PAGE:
Monday, August 4, 2014

August 3rd - I LOVE YOU! Christians Protest and RockStar Pastors Loose Their Luster!

Photo posted by Seattle Times
So proud of the Christians who protested quietly outside their former church today calling for their former pastor Mark Driscoll to resign because of bullying behavior and shunning members who raise questions or disagree.  Like one of my favorite bloggers said the other day on "Mark Driscoll is learning that you can only be an asshole for so long, before it finally catches up to you." 

Photo of Video by Komo News
Click HERE for the link to the article in the Seattle Times today which is also where I got the above photo of our brave and proactive friends who are hopefully setting an example for a new trend in speaking out - taking their concerns beyond the internet to the streets, thank you thank you!  Click HERE to watch a video at and hear what some of them have to say.

Freeatlast emailed me this story posted on USA Today earlier today.  I'm so excited to see something like this in print so I had to copy and paste it here!  Click link below to the story in case you would like to read the article from their site.  Oh, and in the copied version below, my comments are highlighted in red but the orange highlights are USA Today links to other stories.

Rock star' pastors lose luster  

Are they selling gospel or themselves? Internet helps to scrutinize behavior.

It's not easy being a celebrity pastor these days with that pesky Internet around. 

Consider the struggles of Mark Driscoll of Mars Hill Church in Seattle. Faced with mounting accusations circulating online — plagiarism, misusing church funds to prop book sales, silencing anyone in his church with the temerity to question him — Driscoll has urged his followers to stay off the Web. "It's all shenanigans anyway," he explains(Of course it is - and we all know Driscoll himself wouldn't be up to any shenanigans)

Steven Furtick, (the same guy in the story in the post previous to this one here on Detox) a megachurch pastor in North Carolina, and Dave Ramsey, (tell me it isn't so - i sorta liked that guy) an evangelical finance guru, have been taking hits, too, as have the wheeler-dealers on the Preachers of L.A. reality show. This, against a backdrop of culture shifts creating strong headwinds against the leader-and-follower model typified by today's Christian superstars.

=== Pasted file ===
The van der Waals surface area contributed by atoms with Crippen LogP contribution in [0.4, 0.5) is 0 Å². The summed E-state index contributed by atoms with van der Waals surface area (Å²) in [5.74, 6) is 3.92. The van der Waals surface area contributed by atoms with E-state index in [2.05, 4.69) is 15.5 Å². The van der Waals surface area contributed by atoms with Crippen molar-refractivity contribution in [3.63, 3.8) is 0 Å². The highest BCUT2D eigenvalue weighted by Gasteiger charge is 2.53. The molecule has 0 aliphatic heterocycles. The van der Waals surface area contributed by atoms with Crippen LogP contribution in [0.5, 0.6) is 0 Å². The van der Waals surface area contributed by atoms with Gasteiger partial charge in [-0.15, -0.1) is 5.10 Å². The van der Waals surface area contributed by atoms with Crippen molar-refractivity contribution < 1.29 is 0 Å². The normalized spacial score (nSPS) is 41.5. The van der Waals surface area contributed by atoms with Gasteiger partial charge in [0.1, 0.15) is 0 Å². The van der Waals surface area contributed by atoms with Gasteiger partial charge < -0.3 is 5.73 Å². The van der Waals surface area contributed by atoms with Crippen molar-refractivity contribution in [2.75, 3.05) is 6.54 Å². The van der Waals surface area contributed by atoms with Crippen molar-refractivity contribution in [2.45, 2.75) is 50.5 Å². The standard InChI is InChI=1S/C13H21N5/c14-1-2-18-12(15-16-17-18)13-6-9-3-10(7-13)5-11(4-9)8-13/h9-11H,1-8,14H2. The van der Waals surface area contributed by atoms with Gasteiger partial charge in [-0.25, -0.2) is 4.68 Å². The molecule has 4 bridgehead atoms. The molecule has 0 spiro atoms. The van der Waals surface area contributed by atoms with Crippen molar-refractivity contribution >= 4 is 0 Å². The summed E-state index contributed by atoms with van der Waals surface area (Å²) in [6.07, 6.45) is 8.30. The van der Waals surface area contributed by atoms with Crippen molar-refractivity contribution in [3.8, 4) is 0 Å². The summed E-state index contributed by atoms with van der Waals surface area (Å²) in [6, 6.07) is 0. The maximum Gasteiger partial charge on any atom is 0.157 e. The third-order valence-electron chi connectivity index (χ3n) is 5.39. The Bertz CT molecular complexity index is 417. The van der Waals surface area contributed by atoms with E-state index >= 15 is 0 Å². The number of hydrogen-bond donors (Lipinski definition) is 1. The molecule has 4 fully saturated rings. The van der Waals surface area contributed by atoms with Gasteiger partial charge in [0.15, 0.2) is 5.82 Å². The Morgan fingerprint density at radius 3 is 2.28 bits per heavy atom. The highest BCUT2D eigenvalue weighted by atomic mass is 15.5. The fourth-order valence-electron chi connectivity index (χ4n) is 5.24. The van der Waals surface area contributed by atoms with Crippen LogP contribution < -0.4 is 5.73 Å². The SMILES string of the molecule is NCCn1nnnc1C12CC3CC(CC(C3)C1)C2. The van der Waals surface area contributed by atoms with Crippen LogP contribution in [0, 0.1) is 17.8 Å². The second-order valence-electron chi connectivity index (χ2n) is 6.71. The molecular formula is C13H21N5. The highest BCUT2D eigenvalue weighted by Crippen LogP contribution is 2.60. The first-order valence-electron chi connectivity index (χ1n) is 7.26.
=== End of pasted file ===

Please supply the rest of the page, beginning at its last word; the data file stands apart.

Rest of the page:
What are a megapastor and his followers to do? Remembering the biblical admonitions against idolatry would be a good start. (Never thought we'd see the day that a news publication like USA Today would link to Bible Gateway!)

Some media outlets have dubbed Driscoll a "rock star" among pastors. He is hip, brash, very interested in sex (TOO interested IMO) and, for a reverend, unusually irreverent. He doesn't throw televisions out of hotel windows in the manner of bad-boy rock musicians. But he comes close in the rhetorical sense, tossing out insults about gay people, women and his theological rivals.

Ongoing enterprise
Also true to his rock-star status, Driscoll enjoys massive popularity. His Mars Hill Church (including its 15 franchised satellite locations) attracts nearly 15,000 weekly. (But for the Grace of God go I) Driscoll's podcast has 250,000 regular listeners worldwide, and his 2012 book, Real Marriage, topped a New York Times best-seller list.(Could be the same audience who read 50 shades of gray)

Ah, that chart-topping book. Driscoll has admitted to using more than $200,000 in church funds to hire a consultant to game the system, boost sales and add that magical reference — No. 1 best-selling author — to his glittering résumé. (At least we now know how it's done so Judah Smith reaching best seller status isn't so irksome after all!)  This questionable allocation of church money is indicative of a wider problem that rankles those in Driscoll's growing flock of critics: the lack of transparency around Driscoll and church funds.(ya think?)

His salary? Unknown. Who controls church funds? Good luck finding that out. And because of the non-disclosure agreements that Mars Hill pastors and staff members must sign to receive severance pay when they depart, little is known about who holds Driscoll accountable on money or any other issue.
One of the problems with celebrity pastors is that it's very difficult to draw a line between advancing the gospel and advancing the preacher. When a famous pastor grows his audience and fame, doesn't this mean that more people are hearing his saving message about Christ?

Well, yes.(Ya but who are they really coming to? and think of all the therapy they will need when they finally leave his church)

But as revealed by the long history of church authority and its periodic abuse, the dynamic also gives the preacher on the pedestal a too-easy justification for seemingly everything he wants to do. You don't want to be against God's will, do you?